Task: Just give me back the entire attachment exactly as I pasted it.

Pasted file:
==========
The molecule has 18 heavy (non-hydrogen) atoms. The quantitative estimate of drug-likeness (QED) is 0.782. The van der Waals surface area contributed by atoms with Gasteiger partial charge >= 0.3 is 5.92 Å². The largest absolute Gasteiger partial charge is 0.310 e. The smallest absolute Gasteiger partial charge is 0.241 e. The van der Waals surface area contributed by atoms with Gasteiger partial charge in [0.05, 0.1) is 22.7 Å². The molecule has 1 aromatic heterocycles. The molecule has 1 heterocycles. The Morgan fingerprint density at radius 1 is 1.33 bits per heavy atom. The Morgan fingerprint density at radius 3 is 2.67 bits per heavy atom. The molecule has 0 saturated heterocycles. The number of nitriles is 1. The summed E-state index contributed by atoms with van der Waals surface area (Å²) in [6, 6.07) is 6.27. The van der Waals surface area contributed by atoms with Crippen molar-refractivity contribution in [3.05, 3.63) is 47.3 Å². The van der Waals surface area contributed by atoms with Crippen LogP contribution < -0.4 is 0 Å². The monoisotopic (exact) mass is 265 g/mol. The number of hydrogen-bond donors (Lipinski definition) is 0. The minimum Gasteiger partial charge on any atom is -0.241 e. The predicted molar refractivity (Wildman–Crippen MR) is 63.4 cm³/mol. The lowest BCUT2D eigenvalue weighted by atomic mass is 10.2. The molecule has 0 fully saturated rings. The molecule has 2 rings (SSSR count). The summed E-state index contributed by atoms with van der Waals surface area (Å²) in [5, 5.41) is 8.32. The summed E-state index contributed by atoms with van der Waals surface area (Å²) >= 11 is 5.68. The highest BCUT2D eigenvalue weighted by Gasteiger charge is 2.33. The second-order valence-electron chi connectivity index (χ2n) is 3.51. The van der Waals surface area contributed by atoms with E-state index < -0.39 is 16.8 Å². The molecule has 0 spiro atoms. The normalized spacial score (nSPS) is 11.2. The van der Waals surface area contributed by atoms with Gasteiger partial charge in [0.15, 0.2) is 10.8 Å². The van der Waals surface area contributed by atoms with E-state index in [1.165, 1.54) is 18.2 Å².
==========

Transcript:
The molecule has 18 heavy (non-hydrogen) atoms. The quantitative estimate of drug-likeness (QED) is 0.782. The van der Waals surface area contributed by atoms with Gasteiger partial charge >= 0.3 is 5.92 Å². The largest absolute Gasteiger partial charge is 0.310 e. The smallest absolute Gasteiger partial charge is 0.241 e. The van der Waals surface area contributed by atoms with Gasteiger partial charge in [0.05, 0.1) is 22.7 Å². The molecule has 1 aromatic heterocycles. The molecule has 1 heterocycles. The Morgan fingerprint density at radius 1 is 1.33 bits per heavy atom. The Morgan fingerprint density at radius 3 is 2.67 bits per heavy atom. The molecule has 0 saturated heterocycles. The number of nitriles is 1. The summed E-state index contributed by atoms with van der Waals surface area (Å²) in [6, 6.07) is 6.27. The van der Waals surface area contributed by atoms with Crippen molar-refractivity contribution in [3.05, 3.63) is 47.3 Å². The van der Waals surface area contributed by atoms with Crippen LogP contribution < -0.4 is 0 Å². The monoisotopic (exact) mass is 265 g/mol. The number of hydrogen-bond donors (Lipinski definition) is 0. The minimum Gasteiger partial charge on any atom is -0.241 e. The predicted molar refractivity (Wildman–Crippen MR) is 63.4 cm³/mol. The lowest BCUT2D eigenvalue weighted by atomic mass is 10.2. The molecule has 0 fully saturated rings. The molecule has 2 rings (SSSR count). The summed E-state index contributed by atoms with van der Waals surface area (Å²) in [5, 5.41) is 8.32. The summed E-state index contributed by atoms with van der Waals surface area (Å²) >= 11 is 5.68. The highest BCUT2D eigenvalue weighted by Gasteiger charge is 2.33. The second-order valence-electron chi connectivity index (χ2n) is 3.51. The van der Waals surface area contributed by atoms with E-state index < -0.39 is 16.8 Å². The molecule has 0 spiro atoms. The normalized spacial score (nSPS) is 11.2. The van der Waals surface area contributed by atoms with Gasteiger partial charge in [0.15, 0.2) is 10.8 Å². The van der Waals surface area contributed by atoms with E-state index in [1.165, 1.54) is 18.2 Å².